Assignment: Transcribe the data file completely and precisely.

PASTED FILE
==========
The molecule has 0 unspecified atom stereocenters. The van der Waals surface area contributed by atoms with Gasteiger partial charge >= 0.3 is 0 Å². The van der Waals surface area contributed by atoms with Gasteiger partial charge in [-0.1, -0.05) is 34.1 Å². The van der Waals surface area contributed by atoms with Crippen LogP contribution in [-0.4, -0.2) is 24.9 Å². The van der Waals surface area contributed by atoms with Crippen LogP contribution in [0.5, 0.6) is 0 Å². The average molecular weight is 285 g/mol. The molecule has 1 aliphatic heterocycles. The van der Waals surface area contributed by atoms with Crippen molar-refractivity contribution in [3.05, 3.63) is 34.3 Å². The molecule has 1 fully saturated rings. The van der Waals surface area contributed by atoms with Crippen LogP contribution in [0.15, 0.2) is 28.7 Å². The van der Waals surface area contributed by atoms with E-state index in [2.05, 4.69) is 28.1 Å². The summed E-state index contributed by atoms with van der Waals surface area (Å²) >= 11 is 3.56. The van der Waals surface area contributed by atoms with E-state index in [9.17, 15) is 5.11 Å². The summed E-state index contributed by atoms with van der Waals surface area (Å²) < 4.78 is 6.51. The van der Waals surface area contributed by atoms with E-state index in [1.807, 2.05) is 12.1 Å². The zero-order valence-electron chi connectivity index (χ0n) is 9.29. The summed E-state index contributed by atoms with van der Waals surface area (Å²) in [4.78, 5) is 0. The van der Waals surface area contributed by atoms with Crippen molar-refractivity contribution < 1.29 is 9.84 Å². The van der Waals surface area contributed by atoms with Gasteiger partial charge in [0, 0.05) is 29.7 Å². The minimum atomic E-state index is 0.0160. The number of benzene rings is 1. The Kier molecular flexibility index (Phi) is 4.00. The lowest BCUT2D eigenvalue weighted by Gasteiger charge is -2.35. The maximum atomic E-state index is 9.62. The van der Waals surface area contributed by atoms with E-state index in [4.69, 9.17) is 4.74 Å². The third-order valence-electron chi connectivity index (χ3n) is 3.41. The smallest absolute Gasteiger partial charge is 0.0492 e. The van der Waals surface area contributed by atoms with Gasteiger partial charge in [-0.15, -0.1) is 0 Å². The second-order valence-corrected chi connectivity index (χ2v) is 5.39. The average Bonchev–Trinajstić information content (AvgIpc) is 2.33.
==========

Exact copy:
The molecule has 0 unspecified atom stereocenters. The van der Waals surface area contributed by atoms with Gasteiger partial charge >= 0.3 is 0 Å². The van der Waals surface area contributed by atoms with Gasteiger partial charge in [-0.1, -0.05) is 34.1 Å². The van der Waals surface area contributed by atoms with Crippen LogP contribution in [-0.4, -0.2) is 24.9 Å². The van der Waals surface area contributed by atoms with Crippen LogP contribution in [0.5, 0.6) is 0 Å². The average molecular weight is 285 g/mol. The molecule has 1 aliphatic heterocycles. The van der Waals surface area contributed by atoms with Crippen molar-refractivity contribution in [3.05, 3.63) is 34.3 Å². The molecule has 1 fully saturated rings. The van der Waals surface area contributed by atoms with Crippen LogP contribution in [0.15, 0.2) is 28.7 Å². The van der Waals surface area contributed by atoms with E-state index in [2.05, 4.69) is 28.1 Å². The summed E-state index contributed by atoms with van der Waals surface area (Å²) >= 11 is 3.56. The van der Waals surface area contributed by atoms with E-state index in [9.17, 15) is 5.11 Å². The summed E-state index contributed by atoms with van der Waals surface area (Å²) < 4.78 is 6.51. The van der Waals surface area contributed by atoms with E-state index in [1.807, 2.05) is 12.1 Å². The zero-order valence-electron chi connectivity index (χ0n) is 9.29. The summed E-state index contributed by atoms with van der Waals surface area (Å²) in [4.78, 5) is 0. The van der Waals surface area contributed by atoms with Crippen molar-refractivity contribution < 1.29 is 9.84 Å². The van der Waals surface area contributed by atoms with Gasteiger partial charge in [0, 0.05) is 29.7 Å². The minimum atomic E-state index is 0.0160. The number of benzene rings is 1. The Kier molecular flexibility index (Phi) is 4.00. The lowest BCUT2D eigenvalue weighted by Gasteiger charge is -2.35. The maximum atomic E-state index is 9.62. The van der Waals surface area contributed by atoms with E-state index in [4.69, 9.17) is 4.74 Å². The third-order valence-electron chi connectivity index (χ3n) is 3.41. The smallest absolute Gasteiger partial charge is 0.0492 e. The van der Waals surface area contributed by atoms with Gasteiger partial charge in [-0.15, -0.1) is 0 Å². The second-order valence-corrected chi connectivity index (χ2v) is 5.39. The average Bonchev–Trinajstić information content (AvgIpc) is 2.33.